While resting, the normal heart beats range is 60 to 100 beats per minute. If a person's resting heart rate is consistently over 100 beats per minute, the person is considered to have a high heart rate, which is also known as tachycardia. Tachycardia can be caused by several factors:
Heart conditions – heart related conditions such as high blood pressure and poor blood supply to the heart muscle due to coronary artery disease, heart valve disease, heart failure, heart muscle disease, tumors or infections.
Health conditions – Overactive thyroid (hyperthyroidism) and emphysema and other lung diseases
Stimulants – drinking large amounts of alcoholic or caffeinated beverages, smoking cigarettes, and abuse of recreational drugs.
Others – abnormal electrical pathways caused by a genetic defect at birth, electrolyte imbalances in the body (too little potassium, calcium, sodium and other minerals), and side effects of heart medications.
Many people consider tachycardia as relatively harmless symptom. Actually, it can decrease the efficiency of the heart by lowering the amount of blood pumped throughout your body. With less oxygenated blood circulating the body, the body receives less oxygen and the person may ultimately experience dizziness, lightheadedness, chest pain, or fainting. More seriously, based on a recent study, a person with higher resting heart rates may have a higher risk of early death. The study followed nearly 2,800 middle-aged men for 16 years. Men whose resting heart rates were 80 or more beats per minute died earlier, on average, than men with a resting heart rate of 65 beats per minute. So people with tachycardia should try to lower heart rate, and these methods can help ——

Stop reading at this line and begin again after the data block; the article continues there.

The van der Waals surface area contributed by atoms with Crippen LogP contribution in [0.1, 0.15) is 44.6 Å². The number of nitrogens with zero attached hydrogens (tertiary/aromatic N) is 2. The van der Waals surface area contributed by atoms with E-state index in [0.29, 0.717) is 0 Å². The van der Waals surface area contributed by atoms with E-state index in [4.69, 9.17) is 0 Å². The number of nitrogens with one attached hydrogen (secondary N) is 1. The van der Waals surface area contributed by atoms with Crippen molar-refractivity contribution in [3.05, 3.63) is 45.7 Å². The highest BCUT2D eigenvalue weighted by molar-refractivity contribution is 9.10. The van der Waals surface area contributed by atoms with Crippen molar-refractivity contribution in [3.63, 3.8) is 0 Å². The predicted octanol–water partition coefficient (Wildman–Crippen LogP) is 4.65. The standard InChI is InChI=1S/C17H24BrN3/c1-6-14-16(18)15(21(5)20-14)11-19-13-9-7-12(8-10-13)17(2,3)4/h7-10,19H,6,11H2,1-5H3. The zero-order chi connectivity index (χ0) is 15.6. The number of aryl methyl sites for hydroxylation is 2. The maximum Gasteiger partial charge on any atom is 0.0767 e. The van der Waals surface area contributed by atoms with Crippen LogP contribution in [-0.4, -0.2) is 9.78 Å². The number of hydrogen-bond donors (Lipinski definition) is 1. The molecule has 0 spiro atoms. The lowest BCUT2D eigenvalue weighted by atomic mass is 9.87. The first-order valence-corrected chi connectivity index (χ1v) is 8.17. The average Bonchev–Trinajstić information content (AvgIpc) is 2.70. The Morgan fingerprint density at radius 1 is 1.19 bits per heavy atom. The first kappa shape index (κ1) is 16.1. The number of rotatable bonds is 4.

Exercise more. When you take a brisk walk, swim or ride a bike, your heart beats faster during the activity and for a short time afterward. But exercising every day gradually slows your resting heart rate.
Reduce stress. Meditation, tai chi and other stress-busting techniques can lower your heart rate over time.
Carotid sinus massage: gentle pressure on the neck, where the carotid artery splits into two branches. Must be performed by a healthcare professional to minimize risk of stroke, heart or lung injury from blood clots.
Pressing gently on the eyeballs with eyes closed.
Valsalva maneuver: holding your nostrils closed while blowing air through your nose.
Dive reflex: the body's response to sudden immersion in water, especially cold water.
Cutting down on coffee.
Cutting down on alcohol.
Quitting tobacco use.
Getting more rest.
In patients with Wolfe-Parkinson-White Syndrome, medications or ablation may be needed to control PSVT.